It's a study to reconstruct local temperature using tree-rings, based on istopic analysis of 31 trees near the tree-line in the Spanish Pyrenees. It is a tree ring study, discussing the merits of using carbon isotopes to help refine the temperature signal in tree ring analysis. Here is the bottom panel of Figure 2 that was referred to, showing the number of trees used in the isotopic analysis, and their age (click to enlarge it):

Figure 2 | δ13C age-trend detection, correction, and chronology characteristics (d) Temporal coverage of individual trees throughout the past millennium. Dark grey indicates the number of missing innermost rings on core samples. 
You can see why the authors didn't focus on the Medieval period. There is only one tree that that covers the period from 1000 CE to around 1220 CE.


What it is NOT:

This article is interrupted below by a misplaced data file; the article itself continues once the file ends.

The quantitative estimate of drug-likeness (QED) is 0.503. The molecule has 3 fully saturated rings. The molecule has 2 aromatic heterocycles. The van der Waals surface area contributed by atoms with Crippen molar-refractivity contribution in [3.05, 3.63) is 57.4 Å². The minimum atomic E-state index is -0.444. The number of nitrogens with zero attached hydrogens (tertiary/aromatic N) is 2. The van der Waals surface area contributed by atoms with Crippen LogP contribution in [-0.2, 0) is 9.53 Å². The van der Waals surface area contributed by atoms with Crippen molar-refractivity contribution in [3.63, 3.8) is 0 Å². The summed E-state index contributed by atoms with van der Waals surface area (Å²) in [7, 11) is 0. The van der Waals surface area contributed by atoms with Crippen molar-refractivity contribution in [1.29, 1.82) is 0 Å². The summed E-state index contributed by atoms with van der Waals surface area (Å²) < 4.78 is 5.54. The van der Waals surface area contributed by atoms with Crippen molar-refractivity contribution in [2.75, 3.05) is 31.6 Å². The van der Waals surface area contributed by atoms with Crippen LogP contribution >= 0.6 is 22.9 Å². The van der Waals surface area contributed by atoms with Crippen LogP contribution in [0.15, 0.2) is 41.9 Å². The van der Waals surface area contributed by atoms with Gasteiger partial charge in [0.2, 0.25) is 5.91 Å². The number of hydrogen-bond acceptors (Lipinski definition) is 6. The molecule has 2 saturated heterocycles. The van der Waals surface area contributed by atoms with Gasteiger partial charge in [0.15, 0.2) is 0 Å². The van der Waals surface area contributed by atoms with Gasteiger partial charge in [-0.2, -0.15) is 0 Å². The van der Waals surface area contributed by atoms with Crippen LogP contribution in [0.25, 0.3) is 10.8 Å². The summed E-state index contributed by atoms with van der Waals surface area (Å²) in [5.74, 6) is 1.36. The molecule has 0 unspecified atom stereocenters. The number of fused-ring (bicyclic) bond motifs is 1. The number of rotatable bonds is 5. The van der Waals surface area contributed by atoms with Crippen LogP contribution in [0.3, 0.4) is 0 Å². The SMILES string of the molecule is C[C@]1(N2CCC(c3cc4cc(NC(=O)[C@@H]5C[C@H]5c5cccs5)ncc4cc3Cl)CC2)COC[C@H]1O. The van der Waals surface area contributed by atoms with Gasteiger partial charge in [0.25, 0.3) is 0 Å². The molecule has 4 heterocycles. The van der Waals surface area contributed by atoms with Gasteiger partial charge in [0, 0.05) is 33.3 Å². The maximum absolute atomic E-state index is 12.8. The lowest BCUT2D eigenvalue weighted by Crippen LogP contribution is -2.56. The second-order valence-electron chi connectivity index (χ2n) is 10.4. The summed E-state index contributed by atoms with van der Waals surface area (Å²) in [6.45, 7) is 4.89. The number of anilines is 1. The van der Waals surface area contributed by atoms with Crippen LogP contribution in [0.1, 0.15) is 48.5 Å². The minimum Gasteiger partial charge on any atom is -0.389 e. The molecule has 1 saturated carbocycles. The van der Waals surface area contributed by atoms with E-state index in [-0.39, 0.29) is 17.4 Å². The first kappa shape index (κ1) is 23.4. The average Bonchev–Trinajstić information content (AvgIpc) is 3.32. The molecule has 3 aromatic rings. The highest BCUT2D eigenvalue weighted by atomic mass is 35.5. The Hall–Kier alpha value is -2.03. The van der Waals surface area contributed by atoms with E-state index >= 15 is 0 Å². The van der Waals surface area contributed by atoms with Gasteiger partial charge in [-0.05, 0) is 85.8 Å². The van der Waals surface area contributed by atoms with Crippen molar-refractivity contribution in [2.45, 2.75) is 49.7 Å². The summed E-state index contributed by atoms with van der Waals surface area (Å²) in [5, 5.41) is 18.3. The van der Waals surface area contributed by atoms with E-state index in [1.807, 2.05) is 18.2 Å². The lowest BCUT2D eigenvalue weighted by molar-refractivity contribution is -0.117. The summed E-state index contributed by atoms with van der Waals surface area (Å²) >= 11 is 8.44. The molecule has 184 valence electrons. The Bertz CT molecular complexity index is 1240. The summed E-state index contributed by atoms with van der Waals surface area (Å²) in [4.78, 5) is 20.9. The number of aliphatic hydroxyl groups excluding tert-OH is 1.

• it is not a global reconstruction
  • it is not a year-round reconstruction, it focuses on June-July-August
  • it is not a reconstruction of temperatures in medieval times (it starts in 1300)
  • it is not a multi-proxy study - it is solely derived from tree rings in the Pyrenees.
What it is:
  • it is a temperature reconstruction of temperatures of the Pyrenees in Spain
  • it adjusts the "raw" proxy data, modifying it in line with the results of their isotope analysis (note how Anthony didn't complain about the adjustment of raw data!)
  • it is mainly on decadal time scales, not monthly or annual
  • it is mainly about summer-time temperatures, not annual
  • it is showing the Little Ice Age wasn't quite so icy in the Pyrenees in Spain as it may have been in other parts of the world.


Anthony Watts denies the Little Ice Age